If public school teachers spent more time teaching in classrooms and less time community-organizing in political war rooms, maybe taxpayers wouldn't feel as ripped off as they do. Before the Big Labor bosses start complaining about "teacher-bashing," let's be clear: An increasing number of rank-and-file teachers feel exactly the same way.
Retired New York teacher Vinne Cusimano, who was required to pay forced union dues in order to work, wrote me this week after receiving the March 2011 edition of his union's monthly publication. The cover of the New York State United Teachers (NYSUT) magazine reads: "Defend What Matters! Educate. Collaborate. AGITATE." Inside the pamphlet, NYSUT President Richard Iannuzzi rails against "malicious politicians" in Wisconsin and elsewhere proposing "extreme anti-union" budget cuts. He urges his members to join "advocacy" efforts to "maintain critical resources" and lectures about the need to "value education over ideology and greed."
Cusimano, who taught for four decades in the Empire State, fired back at Ianuzzi in an open letter:
"As a member for over 40 years, I have never been so disappointed at the stand you are taking to call members to 'AGITATE!' We are trying to tamp down the rhetoric and you are outward(ly) inciting agitation. How dare you! You are supposed to be for the students/teachers. ... How can you support 'EDUCATE,' 'COLLABORATE,' and then encourage agitation?"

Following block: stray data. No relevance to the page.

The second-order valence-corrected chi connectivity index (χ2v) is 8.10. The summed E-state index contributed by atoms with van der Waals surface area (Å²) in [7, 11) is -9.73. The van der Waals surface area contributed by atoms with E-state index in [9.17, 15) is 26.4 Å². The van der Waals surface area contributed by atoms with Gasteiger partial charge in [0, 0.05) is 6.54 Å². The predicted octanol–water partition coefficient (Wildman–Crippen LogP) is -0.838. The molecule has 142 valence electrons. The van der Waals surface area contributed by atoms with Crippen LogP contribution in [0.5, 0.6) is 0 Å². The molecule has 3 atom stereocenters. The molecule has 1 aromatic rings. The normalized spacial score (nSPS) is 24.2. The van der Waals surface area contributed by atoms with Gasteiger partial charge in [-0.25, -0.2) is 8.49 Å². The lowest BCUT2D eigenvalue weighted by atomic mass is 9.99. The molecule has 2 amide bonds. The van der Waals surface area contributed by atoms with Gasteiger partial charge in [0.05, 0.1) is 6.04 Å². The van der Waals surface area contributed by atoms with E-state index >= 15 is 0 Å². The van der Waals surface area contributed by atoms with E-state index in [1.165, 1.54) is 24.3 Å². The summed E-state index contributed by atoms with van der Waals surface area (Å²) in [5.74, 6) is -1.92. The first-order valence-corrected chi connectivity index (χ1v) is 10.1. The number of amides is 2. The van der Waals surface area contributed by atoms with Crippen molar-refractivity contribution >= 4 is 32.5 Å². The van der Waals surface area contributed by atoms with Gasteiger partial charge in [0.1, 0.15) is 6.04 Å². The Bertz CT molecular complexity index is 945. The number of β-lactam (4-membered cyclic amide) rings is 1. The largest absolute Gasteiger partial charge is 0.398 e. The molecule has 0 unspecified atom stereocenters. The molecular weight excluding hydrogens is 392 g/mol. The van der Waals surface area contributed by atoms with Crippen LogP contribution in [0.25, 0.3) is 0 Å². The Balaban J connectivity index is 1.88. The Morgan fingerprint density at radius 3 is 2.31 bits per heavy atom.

More to the point, what business does Iannuzzi -- a fat-cat union official who rakes in nearly $300,000 a year (plus a $100,000 pension) while his organization's net assets are more than $117 million in the red -- have lecturing anyone else about "ideology and greed"? Instead of imposing fiscal discipline on NYSUT, Iannuzzi and his cronies have gone on a spending spree -- dumping nearly $10.5 million into left-wing Democratic politics this past year alone. The NYSUT boasts a lobbying staff of 500, a 200,000-square-foot palace in Albany and a $213 million operating budget -- paid for through compulsory union dues of about $300 a year from some 600,000 members.
"Agitation," of course, is a full-time job for teachers union officials in New York and across the country. As the New York Post reported exclusively this week, the city Department of Education compensates some 1,500 teachers for their union activities and also subsidizes other teachers who take their places in the classroom: "It's a sweetheart deal that costs taxpayers an extra $9 million a year to pay fill-ins for instructors who are sprung -- at full pay -- to carry out responsibilities for the United Federation of Teachers."
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